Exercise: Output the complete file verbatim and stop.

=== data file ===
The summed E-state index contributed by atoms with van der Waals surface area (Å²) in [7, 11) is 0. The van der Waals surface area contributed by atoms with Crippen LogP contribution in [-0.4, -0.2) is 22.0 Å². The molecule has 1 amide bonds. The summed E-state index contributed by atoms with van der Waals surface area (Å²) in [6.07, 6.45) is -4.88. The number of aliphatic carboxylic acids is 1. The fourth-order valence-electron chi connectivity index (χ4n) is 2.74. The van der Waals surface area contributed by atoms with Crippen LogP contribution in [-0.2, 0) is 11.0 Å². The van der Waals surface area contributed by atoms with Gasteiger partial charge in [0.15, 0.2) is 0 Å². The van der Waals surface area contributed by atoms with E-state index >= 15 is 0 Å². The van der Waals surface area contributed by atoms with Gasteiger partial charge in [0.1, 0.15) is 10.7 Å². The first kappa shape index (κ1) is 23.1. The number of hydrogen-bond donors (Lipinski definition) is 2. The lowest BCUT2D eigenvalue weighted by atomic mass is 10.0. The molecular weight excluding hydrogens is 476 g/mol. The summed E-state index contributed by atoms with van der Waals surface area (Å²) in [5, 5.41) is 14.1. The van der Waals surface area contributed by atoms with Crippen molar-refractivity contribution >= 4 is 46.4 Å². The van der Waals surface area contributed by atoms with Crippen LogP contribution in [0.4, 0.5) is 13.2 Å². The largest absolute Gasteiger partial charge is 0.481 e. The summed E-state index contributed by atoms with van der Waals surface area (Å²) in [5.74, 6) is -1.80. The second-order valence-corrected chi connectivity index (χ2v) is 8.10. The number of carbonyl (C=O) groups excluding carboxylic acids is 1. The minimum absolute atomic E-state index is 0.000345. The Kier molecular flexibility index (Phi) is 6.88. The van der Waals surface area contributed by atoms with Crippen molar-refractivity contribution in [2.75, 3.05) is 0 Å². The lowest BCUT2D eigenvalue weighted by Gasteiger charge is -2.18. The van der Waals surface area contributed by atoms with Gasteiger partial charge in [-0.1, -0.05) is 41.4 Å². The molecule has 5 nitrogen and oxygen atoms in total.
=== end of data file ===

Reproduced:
The summed E-state index contributed by atoms with van der Waals surface area (Å²) in [7, 11) is 0. The van der Waals surface area contributed by atoms with Crippen LogP contribution in [-0.4, -0.2) is 22.0 Å². The molecule has 1 amide bonds. The summed E-state index contributed by atoms with van der Waals surface area (Å²) in [6.07, 6.45) is -4.88. The number of aliphatic carboxylic acids is 1. The fourth-order valence-electron chi connectivity index (χ4n) is 2.74. The van der Waals surface area contributed by atoms with Crippen LogP contribution in [-0.2, 0) is 11.0 Å². The van der Waals surface area contributed by atoms with Gasteiger partial charge in [0.15, 0.2) is 0 Å². The van der Waals surface area contributed by atoms with E-state index >= 15 is 0 Å². The van der Waals surface area contributed by atoms with Gasteiger partial charge in [0.1, 0.15) is 10.7 Å². The first kappa shape index (κ1) is 23.1. The number of hydrogen-bond donors (Lipinski definition) is 2. The lowest BCUT2D eigenvalue weighted by atomic mass is 10.0. The molecular weight excluding hydrogens is 476 g/mol. The summed E-state index contributed by atoms with van der Waals surface area (Å²) in [5, 5.41) is 14.1. The van der Waals surface area contributed by atoms with Crippen molar-refractivity contribution >= 4 is 46.4 Å². The van der Waals surface area contributed by atoms with Crippen LogP contribution in [0.4, 0.5) is 13.2 Å². The largest absolute Gasteiger partial charge is 0.481 e. The summed E-state index contributed by atoms with van der Waals surface area (Å²) in [5.74, 6) is -1.80. The second-order valence-corrected chi connectivity index (χ2v) is 8.10. The number of carbonyl (C=O) groups excluding carboxylic acids is 1. The minimum absolute atomic E-state index is 0.000345. The Kier molecular flexibility index (Phi) is 6.88. The van der Waals surface area contributed by atoms with Crippen molar-refractivity contribution in [2.75, 3.05) is 0 Å². The lowest BCUT2D eigenvalue weighted by Gasteiger charge is -2.18. The van der Waals surface area contributed by atoms with Gasteiger partial charge in [-0.1, -0.05) is 41.4 Å². The molecule has 5 nitrogen and oxygen atoms in total.